It was back-and-forth early, but Catarina Macario’s free kick goal in the 77th minute squashed the chances of upstart Santa Clara on Sunday evening. With the score locked at two, the junior midfielder floated a ball into the back of the net, and keeper Courtney Ogren could do nothing but watch.
No. 3 Women’s soccer (1-0, 0-0 Pac-12), the first team on Stanford’s 2019-20 athletic calendar, started the year on a high note with a 2-1 road win over No. 6 Penn State (0-1, 0-0 Big Ten) on Friday. Both Stanford goals came courtesy of the dynamic boot of junior forward Catarina Macario.
The same excitement of this summer’s Women’s World Cup is present at Cagan Stadium for No. 3 Stanford women’s soccer. The Cardinal, however, are more accustomed to sitting at the top of the polls. Before the program-record 45-game win streak was snapped in the semifinals of the 2018 College Cup to eventual champion Florida State, Stanford had held the No. 1 spot since Oct. 10, 2017.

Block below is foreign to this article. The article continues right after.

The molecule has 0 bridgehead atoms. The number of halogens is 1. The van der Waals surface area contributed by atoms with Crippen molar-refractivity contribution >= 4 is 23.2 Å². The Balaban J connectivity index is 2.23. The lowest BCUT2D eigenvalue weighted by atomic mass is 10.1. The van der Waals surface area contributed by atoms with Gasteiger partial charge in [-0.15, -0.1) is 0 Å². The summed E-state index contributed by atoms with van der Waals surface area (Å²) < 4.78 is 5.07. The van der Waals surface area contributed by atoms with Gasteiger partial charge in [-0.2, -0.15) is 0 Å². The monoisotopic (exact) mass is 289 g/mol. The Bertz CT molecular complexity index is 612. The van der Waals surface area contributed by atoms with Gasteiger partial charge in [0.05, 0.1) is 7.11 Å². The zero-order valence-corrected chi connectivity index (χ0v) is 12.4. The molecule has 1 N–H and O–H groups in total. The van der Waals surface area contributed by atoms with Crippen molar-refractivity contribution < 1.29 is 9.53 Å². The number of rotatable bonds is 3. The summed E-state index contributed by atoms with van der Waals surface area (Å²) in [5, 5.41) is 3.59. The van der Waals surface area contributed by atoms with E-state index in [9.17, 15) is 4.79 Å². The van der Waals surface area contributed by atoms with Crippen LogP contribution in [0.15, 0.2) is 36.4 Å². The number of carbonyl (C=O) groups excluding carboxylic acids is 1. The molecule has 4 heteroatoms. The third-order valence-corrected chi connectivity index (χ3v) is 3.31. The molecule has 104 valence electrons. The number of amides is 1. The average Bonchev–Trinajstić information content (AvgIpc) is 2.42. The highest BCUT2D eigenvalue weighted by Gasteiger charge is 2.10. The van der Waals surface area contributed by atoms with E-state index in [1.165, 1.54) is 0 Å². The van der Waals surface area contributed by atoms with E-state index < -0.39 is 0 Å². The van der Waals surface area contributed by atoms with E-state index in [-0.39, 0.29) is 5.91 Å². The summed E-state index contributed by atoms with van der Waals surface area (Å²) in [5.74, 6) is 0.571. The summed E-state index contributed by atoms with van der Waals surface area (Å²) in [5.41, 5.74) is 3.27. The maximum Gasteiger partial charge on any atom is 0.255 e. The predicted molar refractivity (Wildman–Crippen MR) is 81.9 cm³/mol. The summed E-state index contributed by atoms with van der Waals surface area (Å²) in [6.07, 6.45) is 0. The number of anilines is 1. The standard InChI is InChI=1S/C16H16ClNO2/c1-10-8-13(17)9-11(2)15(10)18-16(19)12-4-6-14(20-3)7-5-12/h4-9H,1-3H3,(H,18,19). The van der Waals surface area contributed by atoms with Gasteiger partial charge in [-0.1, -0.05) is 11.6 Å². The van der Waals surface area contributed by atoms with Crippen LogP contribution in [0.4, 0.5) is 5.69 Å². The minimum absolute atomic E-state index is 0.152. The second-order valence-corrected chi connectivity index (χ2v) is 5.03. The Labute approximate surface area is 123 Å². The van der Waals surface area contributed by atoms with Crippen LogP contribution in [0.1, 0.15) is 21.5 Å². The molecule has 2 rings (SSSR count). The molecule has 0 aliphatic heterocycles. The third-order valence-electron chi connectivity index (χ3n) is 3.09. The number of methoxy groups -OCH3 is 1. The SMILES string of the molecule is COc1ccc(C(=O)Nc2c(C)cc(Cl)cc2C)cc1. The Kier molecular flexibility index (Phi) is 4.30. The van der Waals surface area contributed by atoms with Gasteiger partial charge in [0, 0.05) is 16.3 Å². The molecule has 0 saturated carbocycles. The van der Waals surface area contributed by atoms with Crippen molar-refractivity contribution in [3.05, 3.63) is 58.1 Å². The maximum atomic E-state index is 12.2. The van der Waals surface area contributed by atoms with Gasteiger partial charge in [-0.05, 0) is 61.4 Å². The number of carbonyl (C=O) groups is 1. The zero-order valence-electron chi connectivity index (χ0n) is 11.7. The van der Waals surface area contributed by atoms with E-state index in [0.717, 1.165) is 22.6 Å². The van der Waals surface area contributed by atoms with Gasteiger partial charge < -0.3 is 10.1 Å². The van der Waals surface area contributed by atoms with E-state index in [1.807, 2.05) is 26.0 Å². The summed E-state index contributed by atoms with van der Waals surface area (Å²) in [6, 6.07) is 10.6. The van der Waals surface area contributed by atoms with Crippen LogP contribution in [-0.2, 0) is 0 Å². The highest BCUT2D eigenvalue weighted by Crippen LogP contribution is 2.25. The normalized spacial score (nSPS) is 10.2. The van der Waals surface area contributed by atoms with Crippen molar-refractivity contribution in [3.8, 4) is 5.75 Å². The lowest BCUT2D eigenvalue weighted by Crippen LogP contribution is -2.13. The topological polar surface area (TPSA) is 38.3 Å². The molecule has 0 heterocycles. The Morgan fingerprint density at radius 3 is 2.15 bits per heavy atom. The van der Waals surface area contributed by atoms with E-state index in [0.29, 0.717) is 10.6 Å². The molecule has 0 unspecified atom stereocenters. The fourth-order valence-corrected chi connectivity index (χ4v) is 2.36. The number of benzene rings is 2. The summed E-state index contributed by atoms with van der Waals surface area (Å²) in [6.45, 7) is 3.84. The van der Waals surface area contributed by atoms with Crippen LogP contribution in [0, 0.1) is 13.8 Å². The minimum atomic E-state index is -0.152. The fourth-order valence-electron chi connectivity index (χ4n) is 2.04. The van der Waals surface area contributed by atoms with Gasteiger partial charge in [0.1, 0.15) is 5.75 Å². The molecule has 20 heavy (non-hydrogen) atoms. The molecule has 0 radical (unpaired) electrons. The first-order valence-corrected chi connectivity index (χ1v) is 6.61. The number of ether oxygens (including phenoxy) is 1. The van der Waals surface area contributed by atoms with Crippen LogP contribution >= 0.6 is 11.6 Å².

From the podium at the National Women’s Soccer League (NWSL) draft, two Stanford teammates had something very similar to say.
At the end of another long season of Stanford athletics, The Daily’s sports staff compiled a list of the top five Stanford athletes that displayed tremendous contributions to their teams/programs.
Stanford senior midflielder Andi Sullivan was awarded the Missouri Athletic Club Hermann trophy last Friday. She is the fourth Cardinal player to win the highest honor in college soccer.
Despite blowing a 2-0 lead in four minutes, top-seeded Stanford women’s soccer (24-1-0) eventually edged out No. 4 UCLA (19-3-3) 3-2 to win the program’s second-ever NCAA title, thanks to a game-winning goal by College Cup’s Most Outstanding Player junior Jaye Boissiere.
Junior Jordan DiBiasi found the back of the net twice on Friday as top-seeded Stanford women’s soccer (23-1-0) beat No. 5 South Carolina (19-3-1) 2-0 in Orlando, Florida. With this win, the Cardinal moves on to the College Cup Final where it will meet No. 3 Duke or No. 4 UCLA.